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ISSUE 10  July 6, 2000



    With all the rainfall in the past three weeks, mosquito populations are building rapidly. Typically, adult emergence of mosquitoes gets underway 10 days following the flooding rains. In the southern Red River Valley, the rains from two weeks ago have brought on large populations just in time for July 4th. Communities and farmsteads around the region are experiencing the same problems.

    Many attempts to manage mosquitoes focus on controlling the larvae. This is the time when they are confined and most concentrated. However, with the saturated soils and most recent rains, there can be numerous breeding sites around, and difficult to treat them all adequately. Where standing water is a problem around the home or farmstead, treatment programs may use Bacillus thuringiensis var. israelensis (sold as Mosquito Dunks®,
Bactimos®, Teknar®, and Vectobac®) and methoprene (Altosid). Mosquito Dunks® are packaged as briquets and are slow release (working for about 30 days). Also, they remain effective even with the alternate wetting and drying that occurs in these ponding sites. Local availability of the products may be the challenge.

    Controlling adult mosquitoes is a big task because of their mobility. Generally, the larger the area treated, the more successful the control. Even then, the results are temporary, as new adults migrate into the area or emerge from breeding sites. Around the home, control is most practical for short term reductions of mosquitoes, such as for a summer picnic. In those cases, treat 12 to 24 hours prior to the event. This insures the spray has dried on
vegetation before people are present. It will also reduce the mosquito population before the guests arrive.

    For most homeowners, sprays containing malathion , carbaryl (Sevin®), permethrin, and resmethrin should be directed at vegetation where mosquitoes rest during the day. Treat at dusk or early in the morning. Around a farmstead, there is one other option. Farmers who use Tempo® to treat grain bins will discover, when they read the label, that this product is approved for use to treat landscape areas (shrubs and tall grass) for the control of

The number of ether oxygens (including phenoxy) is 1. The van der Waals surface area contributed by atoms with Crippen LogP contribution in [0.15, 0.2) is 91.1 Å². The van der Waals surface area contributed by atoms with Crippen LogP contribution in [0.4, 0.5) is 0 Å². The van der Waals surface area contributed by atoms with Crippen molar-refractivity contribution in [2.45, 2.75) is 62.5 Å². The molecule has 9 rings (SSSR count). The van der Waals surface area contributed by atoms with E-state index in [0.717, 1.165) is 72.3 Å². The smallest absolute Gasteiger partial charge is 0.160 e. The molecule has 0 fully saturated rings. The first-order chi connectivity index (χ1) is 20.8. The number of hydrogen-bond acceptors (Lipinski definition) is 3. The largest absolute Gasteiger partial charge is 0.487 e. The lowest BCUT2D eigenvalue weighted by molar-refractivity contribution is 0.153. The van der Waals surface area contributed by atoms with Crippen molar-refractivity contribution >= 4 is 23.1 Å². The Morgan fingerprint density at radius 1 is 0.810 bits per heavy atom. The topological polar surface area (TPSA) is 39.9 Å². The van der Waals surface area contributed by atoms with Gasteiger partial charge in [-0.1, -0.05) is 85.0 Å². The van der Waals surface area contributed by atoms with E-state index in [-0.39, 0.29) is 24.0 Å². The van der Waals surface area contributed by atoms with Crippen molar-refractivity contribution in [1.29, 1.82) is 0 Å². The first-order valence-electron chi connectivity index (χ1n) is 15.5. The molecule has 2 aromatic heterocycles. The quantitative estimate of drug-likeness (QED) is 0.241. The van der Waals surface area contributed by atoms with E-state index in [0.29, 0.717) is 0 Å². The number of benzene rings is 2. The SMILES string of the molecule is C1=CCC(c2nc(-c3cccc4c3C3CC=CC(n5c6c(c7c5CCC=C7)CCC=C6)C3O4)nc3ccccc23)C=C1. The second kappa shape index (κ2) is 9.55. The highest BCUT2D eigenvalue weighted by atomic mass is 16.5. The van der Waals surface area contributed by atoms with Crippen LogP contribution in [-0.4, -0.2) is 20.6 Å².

several nuisance pests, including mosquitoes. This product should be used only by licensed applicators. It is NOT approved for application to edible crops in the garden.

    Municipalities that are looking into treating for mosquitoes have two options for the method of application, ground or air. Ground applications are made as ULV (ultra low volume) or thermal fogs. Aerial applications also use low volumes. If a municipality is considering aerial treatment there are two agencies that MUST BE CONTACTED:

FAA Flight Standards District Office

Fargo, North Dakota

    The pilot must complete an application that describes the aircraft, the pilot’s experience, the area to be sprayed and potential flight hazards.

North Dakota State Department of Health

Air Quality Division
Bismarck, North Dakota

    The municipality to be sprayed must obtain approval. Information required includes: target pest; aerial applicator’s name, address, and phone, name of insecticide, concentration, rate and method; proposed date of treatment; date and method of public notification; and signature of public official accepting responsibility.

    Insecticides approved for these types of applications include: malathion, permethrin, resmethrin, and naled. Because public health issues are a factor, applicators need to be knowledgeable and competent in this field.

    Finally, the best protection from mosquitoes is still the use of personal repellants containing DEET. Protection lasts from 1 to 5 hours. Follow these general guidelines for their use:

    Use just enough repellent to cover exposed skin and clothing. Do not use under clothing. Reapply as necessary, but avoid overexposure.



    All regions of the state where wheat midge are established have emerging females present. It is time to intensify scouting in central counties where peak emergence is underway. In northern counties, female emergence is just getting underway. Peak emergence in these areas would be expected early next week. If wheat fields are heading, then scouting in the evening is important. Due to the lower populations across the area, it is expected that fewer fields will have great enough numbers of midge to justify control. Finding those fields where populations are at threshold will be more of a challenge.



    European corn borer moth activity had been relatively low based on blacklight captures. That is now beginning to change. Moths are being captured more regularly and at higher numbers throughout the southeast areas of ND. In emergence cages holding infested stalks from last year, moth emergence has been very consistent biginning with the past weekend.

    It is time to begin monitoring corn for first signs of egg laying and early larval feeding. Next weeks newsletter will review treatment thresholds and decision making for ECB control..


Phillip Glogoza
Extension Entomologist


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